At the league's Annual Meeting in January 2001, the coaches voted to have "silence" on one Saturday per season: a "Silent Saturday". The coaches recognized that the vast majority of parents just cheer for the kids and the kids love that cheering. However, the coaches felt that the loss of the cheering for ONE game was worth it to meet the following objectives:
Rules For Silent Saturday:
Please let them know they are free to chat on the sideline, but they may not make any comments on the game or direct any comments to players on the field. They may only cheer by clapping.
For coaches of 6th Grade and above:
You may not provide any direction to players who are on the field. The only thing you may yell out is "Substitution" at the time when it is permitted (your own throw in or either team’s goal kick). At this time you may also direct a player to change position. You may speak quietly to any players who are on the bench.
For coaches of 4th & 5th Grade:
You may not provide any direction to players who are on the field. The special San Francisco Youth Soccer rules on substitutions are still applicable. During a substitution, you may also direct a player to change position. You may speak quietly to any players who are on the bench.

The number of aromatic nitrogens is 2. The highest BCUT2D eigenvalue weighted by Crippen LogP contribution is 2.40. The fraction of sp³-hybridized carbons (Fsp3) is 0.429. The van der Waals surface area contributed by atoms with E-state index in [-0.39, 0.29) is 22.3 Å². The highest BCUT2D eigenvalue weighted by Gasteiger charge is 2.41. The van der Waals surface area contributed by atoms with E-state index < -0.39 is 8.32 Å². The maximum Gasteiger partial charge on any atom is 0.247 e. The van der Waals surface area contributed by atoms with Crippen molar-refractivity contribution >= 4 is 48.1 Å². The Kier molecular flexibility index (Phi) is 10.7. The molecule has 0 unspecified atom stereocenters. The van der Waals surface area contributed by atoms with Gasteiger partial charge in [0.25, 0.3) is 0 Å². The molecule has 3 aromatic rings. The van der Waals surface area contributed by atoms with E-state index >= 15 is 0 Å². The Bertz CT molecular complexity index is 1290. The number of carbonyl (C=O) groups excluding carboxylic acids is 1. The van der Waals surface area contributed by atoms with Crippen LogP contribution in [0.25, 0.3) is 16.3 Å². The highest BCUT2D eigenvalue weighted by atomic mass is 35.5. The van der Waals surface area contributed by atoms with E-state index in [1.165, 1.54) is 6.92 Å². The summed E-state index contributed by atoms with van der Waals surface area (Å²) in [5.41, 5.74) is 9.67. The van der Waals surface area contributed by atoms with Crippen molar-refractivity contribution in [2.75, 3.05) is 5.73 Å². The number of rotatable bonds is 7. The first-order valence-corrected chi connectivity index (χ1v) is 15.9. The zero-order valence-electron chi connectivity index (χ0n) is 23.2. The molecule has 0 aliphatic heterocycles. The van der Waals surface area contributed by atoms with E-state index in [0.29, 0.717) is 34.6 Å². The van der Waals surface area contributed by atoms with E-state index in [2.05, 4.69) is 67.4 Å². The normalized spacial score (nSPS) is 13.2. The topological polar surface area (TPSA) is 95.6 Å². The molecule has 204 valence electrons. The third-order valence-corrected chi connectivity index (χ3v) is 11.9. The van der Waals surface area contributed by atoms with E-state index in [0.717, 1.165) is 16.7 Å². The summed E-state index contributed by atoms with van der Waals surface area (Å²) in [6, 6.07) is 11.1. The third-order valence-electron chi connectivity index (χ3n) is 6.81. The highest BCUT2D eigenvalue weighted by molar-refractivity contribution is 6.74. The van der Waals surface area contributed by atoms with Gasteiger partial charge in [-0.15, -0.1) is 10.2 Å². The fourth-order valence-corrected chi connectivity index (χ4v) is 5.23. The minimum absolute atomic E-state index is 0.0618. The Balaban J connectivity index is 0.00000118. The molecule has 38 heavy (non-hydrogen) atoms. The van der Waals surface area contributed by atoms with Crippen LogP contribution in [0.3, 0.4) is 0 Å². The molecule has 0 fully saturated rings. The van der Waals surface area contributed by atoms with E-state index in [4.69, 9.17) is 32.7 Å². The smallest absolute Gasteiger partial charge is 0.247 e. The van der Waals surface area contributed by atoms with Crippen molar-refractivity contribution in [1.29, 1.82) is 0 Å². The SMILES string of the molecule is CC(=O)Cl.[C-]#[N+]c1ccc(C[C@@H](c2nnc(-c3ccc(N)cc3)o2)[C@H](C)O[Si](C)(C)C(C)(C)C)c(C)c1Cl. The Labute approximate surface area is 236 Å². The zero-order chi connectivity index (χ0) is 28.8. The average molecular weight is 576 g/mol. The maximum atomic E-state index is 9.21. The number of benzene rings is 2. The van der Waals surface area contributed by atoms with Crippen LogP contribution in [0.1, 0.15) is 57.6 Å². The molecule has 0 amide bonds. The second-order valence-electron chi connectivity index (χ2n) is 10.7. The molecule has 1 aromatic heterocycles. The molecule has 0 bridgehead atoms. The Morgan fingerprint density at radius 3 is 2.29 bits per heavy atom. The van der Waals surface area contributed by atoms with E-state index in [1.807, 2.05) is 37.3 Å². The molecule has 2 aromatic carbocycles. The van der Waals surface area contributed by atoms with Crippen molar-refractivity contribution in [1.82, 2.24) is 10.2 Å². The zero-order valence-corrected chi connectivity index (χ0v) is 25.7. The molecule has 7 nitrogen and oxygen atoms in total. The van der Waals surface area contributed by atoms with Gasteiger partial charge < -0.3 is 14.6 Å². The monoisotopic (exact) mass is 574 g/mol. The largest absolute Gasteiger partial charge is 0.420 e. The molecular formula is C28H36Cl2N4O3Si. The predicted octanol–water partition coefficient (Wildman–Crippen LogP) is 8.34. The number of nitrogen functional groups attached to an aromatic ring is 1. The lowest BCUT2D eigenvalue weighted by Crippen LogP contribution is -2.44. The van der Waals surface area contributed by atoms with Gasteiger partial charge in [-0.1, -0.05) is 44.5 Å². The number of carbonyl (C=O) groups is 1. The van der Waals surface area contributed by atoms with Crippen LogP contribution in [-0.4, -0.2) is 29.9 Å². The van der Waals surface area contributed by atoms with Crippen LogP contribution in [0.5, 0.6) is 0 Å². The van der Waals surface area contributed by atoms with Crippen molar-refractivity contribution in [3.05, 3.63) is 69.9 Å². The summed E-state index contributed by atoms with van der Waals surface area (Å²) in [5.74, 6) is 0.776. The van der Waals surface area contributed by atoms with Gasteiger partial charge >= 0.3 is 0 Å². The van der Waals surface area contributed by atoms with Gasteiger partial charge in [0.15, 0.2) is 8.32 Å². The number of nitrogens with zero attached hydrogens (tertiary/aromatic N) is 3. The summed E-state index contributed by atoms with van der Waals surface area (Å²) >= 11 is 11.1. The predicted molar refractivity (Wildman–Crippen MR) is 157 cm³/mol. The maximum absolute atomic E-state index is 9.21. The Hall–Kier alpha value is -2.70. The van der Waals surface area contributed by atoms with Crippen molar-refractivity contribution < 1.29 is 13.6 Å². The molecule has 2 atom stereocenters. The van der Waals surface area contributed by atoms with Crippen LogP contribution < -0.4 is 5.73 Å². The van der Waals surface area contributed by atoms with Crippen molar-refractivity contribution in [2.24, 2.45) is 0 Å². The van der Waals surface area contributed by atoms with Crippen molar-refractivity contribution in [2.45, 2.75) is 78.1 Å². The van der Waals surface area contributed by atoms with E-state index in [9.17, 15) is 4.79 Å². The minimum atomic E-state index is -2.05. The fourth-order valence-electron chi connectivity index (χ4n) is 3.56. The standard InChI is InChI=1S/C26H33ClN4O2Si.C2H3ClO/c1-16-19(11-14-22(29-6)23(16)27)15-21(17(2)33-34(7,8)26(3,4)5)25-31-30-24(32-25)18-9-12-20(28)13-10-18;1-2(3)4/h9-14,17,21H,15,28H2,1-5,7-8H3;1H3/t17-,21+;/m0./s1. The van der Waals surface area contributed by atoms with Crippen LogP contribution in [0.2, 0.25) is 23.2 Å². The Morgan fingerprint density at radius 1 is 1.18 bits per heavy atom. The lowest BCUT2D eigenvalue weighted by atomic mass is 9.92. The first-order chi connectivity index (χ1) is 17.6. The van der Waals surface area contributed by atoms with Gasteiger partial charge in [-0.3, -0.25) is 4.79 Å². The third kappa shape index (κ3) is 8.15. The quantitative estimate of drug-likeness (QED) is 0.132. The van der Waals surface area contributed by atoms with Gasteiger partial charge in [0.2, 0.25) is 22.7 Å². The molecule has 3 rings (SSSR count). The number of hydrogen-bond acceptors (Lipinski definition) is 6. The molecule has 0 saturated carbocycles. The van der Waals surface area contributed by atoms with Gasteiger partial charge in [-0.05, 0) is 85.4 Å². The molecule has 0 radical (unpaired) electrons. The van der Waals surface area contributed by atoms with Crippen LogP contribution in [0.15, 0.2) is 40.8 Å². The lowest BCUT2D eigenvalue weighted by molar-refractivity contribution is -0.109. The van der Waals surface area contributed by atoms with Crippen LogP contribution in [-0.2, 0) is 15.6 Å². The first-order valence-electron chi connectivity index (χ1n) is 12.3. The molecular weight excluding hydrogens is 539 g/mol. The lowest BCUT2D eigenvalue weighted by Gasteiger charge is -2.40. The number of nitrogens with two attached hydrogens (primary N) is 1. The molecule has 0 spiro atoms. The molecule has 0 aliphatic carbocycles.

For coaches of 2nd & 3rd Grade:
You may provide direction to players only in the case of clear and major errors. An example is a defensive player who has forgotten and moved up to play offense - comment would be "Tommy - remember you are a defender." Another example would be left vs. right wings. For a player with the ball, direction should be limited to telling the player that they are heading toward the wrong goal. The special San Francisco Youth Soccer rules on substitutions are still applicable. During substitutions you may also direct a player to change position. You may speak quietly to any players who are on the bench.
Please prepare your players that this will be a much quieter game. Also please encourage them to speak to each other when they are on the field. Coaches may want to consider having an offensive and defensive player on the field that is coordinating their efforts on the field. Players on the field are free to support each other and provide direction to each other. Players on the bench may cheer freely but may not provide instruction to those on the field.
If spectators and/or coaches are not following the rules, the referees are to stop the game at the next whistle and speak to the coaches (and, if necessary, have the coaches speak to the spectators).